Creating a data ecosystem

At the end of 2018, Ireland published its first ever data strategy for the public service, setting out ambitions to improve the use of data to support a more joined-up, efficient and effective Government.

A legacy of collecting and managing data independently across the public sector has resulted in an environment of increased “administrative burdens, reduced data-driven policy making, difficulties in introducing joined-up digital services” and reduced government agility in responding to public demand.

Taking learning from exemplars of data strategy implementation across Europe, such as in Estonia and Denmark, the Government is seeking to create a “data ecosystem” for the optimisation of data management.

The benefits of such an approach include: more joined up digital services; better data-driven insights on policy formulation, better efficiency in data administration, approved agility in securely reusing data; better protection and transparency of held data; and better services through improved data quality.

The Strategy is the latest step in existing data initiatives including the National Data Infrastructure and the Data Sharing and Governance Bill, and creates the governance, processes and systems to create a “cohesive ecosystem”.

The primary characteristics of the Strategy are:

Support: supporting data controllers to meet GDPR obligations while also allowing the relevant access by the public and private sector to the data holds;

Trust: Maintaining standards and good governance process for data management to ensure trust;

Privacy: Ensuring privacy-by-design and privacy-by-default are adopted to protect citizen and business data;

Sharing: A consistent method of publishing and collecting data digitally will provide the backdrop to a co-ordinated approach to shared systems and processes;

Access: The introduction of a shared platform to support the reuse of data across public sector bodies with a focus on Application Programming Interface technology;

Efficiency: The use of base registries to enable date to be reused and reduce the need for multiple data inputs to public sector bodies;

Transparency: The empowerment of people to see what data government holds through privacy, security and transparency systems and processes; and

Structure: A structured approach to open data and cross-departmental analytics to promote the value of data and data insights in evidence-based decision making.

The multi-department strategy covers a four-year term but includes long-term actions beyond its lifetime and will build on progress that has already been made in public sector bodies.

The Public Service ICT Strategy, the eGovernment Strategy 2017-2020, the National Statistics Board’s Strategy and Our Public Service 2020 have all called for data management improvement across government, recognising it as a key enabler of digital public service delivery.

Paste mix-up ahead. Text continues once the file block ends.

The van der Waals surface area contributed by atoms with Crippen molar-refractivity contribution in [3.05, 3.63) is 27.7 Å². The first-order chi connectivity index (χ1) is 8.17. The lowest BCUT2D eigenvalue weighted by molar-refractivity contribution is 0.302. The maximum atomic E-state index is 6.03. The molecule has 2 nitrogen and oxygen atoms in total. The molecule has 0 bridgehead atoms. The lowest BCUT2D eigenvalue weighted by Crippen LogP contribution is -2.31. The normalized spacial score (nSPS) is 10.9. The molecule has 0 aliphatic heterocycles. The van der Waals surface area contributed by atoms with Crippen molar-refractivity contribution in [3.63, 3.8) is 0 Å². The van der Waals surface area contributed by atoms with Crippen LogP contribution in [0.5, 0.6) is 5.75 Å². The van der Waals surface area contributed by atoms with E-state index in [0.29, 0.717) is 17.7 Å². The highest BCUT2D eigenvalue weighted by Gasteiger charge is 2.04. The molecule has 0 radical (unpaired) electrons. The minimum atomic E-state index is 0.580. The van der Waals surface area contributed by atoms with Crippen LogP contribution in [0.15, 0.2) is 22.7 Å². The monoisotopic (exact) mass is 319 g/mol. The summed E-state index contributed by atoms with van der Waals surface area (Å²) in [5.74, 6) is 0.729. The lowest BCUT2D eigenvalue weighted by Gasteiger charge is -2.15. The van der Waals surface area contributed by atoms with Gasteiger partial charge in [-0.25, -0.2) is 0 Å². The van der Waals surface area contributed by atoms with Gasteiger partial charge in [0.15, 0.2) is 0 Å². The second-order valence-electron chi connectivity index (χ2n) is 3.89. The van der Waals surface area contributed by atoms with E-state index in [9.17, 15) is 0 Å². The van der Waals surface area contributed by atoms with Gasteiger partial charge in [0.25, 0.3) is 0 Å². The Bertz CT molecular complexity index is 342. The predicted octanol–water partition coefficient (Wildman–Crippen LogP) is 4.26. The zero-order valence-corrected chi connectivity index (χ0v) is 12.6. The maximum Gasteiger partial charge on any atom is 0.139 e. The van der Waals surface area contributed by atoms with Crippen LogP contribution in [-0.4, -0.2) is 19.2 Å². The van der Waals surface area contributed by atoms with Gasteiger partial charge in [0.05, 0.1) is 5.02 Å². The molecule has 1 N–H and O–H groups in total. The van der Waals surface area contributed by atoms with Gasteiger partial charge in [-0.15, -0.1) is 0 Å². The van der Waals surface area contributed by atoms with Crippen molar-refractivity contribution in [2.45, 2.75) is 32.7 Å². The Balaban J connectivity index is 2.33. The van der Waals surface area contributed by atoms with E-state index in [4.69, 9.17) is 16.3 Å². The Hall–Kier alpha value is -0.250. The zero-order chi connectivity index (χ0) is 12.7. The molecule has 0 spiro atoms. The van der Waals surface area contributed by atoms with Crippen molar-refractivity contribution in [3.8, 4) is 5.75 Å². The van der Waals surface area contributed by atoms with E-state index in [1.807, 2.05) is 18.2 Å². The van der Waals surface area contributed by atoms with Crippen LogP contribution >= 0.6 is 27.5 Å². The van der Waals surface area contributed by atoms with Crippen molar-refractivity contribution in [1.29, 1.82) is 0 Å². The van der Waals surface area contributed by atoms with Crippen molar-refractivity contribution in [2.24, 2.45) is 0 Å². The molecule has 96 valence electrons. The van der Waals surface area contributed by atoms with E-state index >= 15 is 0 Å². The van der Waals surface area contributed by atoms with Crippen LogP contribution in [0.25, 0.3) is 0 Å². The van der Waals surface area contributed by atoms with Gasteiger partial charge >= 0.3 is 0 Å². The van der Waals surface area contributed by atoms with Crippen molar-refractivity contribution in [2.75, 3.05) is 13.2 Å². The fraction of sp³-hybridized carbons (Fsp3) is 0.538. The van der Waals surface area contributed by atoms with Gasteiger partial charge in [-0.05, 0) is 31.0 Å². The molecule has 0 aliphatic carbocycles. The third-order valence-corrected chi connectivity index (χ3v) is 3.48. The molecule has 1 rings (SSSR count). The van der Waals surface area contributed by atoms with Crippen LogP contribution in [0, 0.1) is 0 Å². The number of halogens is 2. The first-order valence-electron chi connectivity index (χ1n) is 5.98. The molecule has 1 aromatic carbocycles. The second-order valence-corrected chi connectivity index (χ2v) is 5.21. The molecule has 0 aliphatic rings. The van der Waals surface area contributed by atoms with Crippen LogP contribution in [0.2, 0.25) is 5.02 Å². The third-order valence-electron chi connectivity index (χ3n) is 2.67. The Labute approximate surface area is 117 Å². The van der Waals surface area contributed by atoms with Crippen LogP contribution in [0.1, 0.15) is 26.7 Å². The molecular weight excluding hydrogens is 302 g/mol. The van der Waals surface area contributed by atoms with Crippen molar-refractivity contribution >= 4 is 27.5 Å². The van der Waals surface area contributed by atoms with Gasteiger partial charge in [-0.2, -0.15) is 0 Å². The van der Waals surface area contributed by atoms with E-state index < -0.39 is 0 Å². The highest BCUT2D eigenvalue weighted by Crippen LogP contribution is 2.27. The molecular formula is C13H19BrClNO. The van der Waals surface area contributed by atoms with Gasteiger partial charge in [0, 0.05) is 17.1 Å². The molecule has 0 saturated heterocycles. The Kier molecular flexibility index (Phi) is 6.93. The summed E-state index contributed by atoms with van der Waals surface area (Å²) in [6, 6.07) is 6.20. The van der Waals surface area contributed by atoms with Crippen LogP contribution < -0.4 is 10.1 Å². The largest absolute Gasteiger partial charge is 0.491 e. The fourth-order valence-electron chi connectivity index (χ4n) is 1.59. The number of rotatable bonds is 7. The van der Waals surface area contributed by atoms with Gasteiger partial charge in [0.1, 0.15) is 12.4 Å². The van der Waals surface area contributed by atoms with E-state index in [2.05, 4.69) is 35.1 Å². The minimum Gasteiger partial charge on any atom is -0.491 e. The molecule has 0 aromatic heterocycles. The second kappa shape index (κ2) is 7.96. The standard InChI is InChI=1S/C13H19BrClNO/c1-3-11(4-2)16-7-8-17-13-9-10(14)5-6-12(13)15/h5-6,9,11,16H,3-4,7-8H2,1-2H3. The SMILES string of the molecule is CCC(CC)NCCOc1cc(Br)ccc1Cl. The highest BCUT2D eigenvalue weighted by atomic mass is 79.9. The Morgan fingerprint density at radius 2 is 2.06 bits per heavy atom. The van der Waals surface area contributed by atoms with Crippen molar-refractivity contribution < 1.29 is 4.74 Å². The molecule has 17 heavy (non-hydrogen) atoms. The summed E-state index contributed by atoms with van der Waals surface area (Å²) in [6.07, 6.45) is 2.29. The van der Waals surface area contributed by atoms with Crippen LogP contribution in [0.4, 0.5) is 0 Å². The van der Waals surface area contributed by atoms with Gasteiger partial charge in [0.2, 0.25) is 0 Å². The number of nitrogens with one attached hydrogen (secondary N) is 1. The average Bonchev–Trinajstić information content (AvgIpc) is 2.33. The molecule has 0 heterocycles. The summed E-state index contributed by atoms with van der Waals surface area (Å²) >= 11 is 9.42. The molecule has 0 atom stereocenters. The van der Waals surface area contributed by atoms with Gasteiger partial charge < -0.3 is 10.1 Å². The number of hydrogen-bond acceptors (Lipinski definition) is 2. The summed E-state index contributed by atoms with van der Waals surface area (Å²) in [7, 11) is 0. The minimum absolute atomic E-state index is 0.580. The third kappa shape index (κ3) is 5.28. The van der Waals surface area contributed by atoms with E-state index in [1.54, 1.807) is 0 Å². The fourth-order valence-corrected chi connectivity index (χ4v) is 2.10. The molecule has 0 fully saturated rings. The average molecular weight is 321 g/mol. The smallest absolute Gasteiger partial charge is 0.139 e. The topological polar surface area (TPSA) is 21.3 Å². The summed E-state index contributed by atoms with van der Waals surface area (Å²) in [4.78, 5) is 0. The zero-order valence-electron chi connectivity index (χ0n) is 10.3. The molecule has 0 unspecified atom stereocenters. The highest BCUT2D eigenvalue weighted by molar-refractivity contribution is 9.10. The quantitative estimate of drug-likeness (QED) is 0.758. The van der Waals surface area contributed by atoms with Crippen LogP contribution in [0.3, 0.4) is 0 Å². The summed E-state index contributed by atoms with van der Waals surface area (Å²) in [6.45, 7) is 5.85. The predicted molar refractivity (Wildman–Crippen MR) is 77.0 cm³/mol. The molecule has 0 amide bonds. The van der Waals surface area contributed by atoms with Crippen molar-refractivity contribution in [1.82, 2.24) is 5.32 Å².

Recognising the benefits of the legacy processes in which public sector bodies have collected and stored data, including security, the Strategy points to an overall “sub-optimal whole-of-Government ecosystem where data is managed by the policies of individual public sector bodies.

“In order to improve the various forms of data reuse, a greater degree of standardisation in terms of systems, policies and practices is required. The good practices being employed by public sector bodies should serve as the foundation for building a more co-ordinated, consistent approach to data management in a whole-of Government manner.”

The good practices are embodied in existing good practices of data-sharing between public sector bodies such as MyGovID, the Local Property Tax register and the HSE Healthlink project. However, there are also areas of existing challenges for service users such as separate online customer registration systems; cross-agency customer data matching issues; manual processes necessitated by the lack of real-time interfaces and data re-collection serving to slow down service delivery.

Key principles of Public Service Data Strategy 2019–2023

  • Data is discoverable by citizens, businesses and the Public Service
  • Data is processed in a transparent manner
  • Data that can be made public should be made public
  • Data is reusable
  • Data is accessed and maintained via base registries
  • Data is accessible through APIs to support interoperability
  • Data is demonstrably processed in line with legislation
  • Data is effectively governed
  • Data is collected and processed digitally
  • Data is used to support evidence based decision making
  • Data is processed in a secure and private manner
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